Experts have picked apart a 'game-changing' renewable energy deal between China and the US to see if it can meet its own hype.

While the deal has been praised by many, the actual numbers involved leave some commentators less thrilled.

One of the quickest criticisms came from US Republican Senate leader Mitch McConnell the day after the announcement last week, saying “as I read the agreement it requires the Chinese to do nothing at all for 16 years while these carbon emissions regulations are creating havoc in my state and around the country”.

But far from doing nothing, Professor John Matthews (Professor of Strategic Management at Macquarie University) says China will actually be building the world’s largest renewable energy system to date.

China has committed to raising the proportion of renewable sources in its total energy system to 20 per cent.

“As renewables and nuclear power currently account for 10% of China’s total energy consumption, this implies a doubling of its renewables commitment,” Dr Matthews says.

The official White House statement on the mutual agreement says “it will require China to deploy an additional 800-1000 gigawatts of nuclear, wind, solar and other zero-emission generation capacity by 2030.”

“These are enormous numbers, but they fit with China’s current capacity and goals. In 2013 China’s generating capacity from all sources reached 1,247 gigawatts. Its generating capacity from water, wind and sun (leaving nuclear to one side) has already reached 378 gigawatts,” Dr Matthews writes in an article for The Conversation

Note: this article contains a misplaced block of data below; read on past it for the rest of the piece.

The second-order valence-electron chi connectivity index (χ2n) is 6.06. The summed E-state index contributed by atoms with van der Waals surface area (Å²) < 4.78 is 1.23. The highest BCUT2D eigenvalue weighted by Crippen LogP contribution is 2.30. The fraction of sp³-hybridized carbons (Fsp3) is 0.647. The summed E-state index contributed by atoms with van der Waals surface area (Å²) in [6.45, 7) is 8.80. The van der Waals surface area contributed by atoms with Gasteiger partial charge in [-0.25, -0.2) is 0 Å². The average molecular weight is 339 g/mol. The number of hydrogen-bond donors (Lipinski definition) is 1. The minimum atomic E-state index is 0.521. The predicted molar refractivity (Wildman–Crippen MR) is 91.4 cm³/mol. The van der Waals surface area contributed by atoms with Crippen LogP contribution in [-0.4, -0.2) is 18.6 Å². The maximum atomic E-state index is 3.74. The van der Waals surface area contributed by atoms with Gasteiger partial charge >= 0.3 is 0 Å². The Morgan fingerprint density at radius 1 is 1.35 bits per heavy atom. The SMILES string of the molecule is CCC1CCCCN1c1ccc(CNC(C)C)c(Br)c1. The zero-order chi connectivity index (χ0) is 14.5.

He said that because China has committed itself to renewable energy in its over-arching industrial strategy, the 12th Five Year Plan, the intention to reach a goal seem deem “aspirational” is actually quite concrete.

Energy industry writer Robert Wilson (a PhD Student in Mathematical Ecology) is less optimistic, writing “like it or not, this deal does not appear to give us a chance to win this particular fight [against climate change]; instead, it confirms we have almost certainly lost it”.

“This new 2025 commitment does little more than extrapolate the 2020 commitment forward five years. If this is a game changer, one must ask what isn't,” Mr Wilson said.

In his review, climate change policy researcher Chris Hope says it creates a glimmer of hope to reduce the harmful impacts of fossil-fuel burning; These agreements on their own give us less than a 1 per cent chance of keeping the rise in global mean temperatures below the iconic 2°C level in 2100,” he said.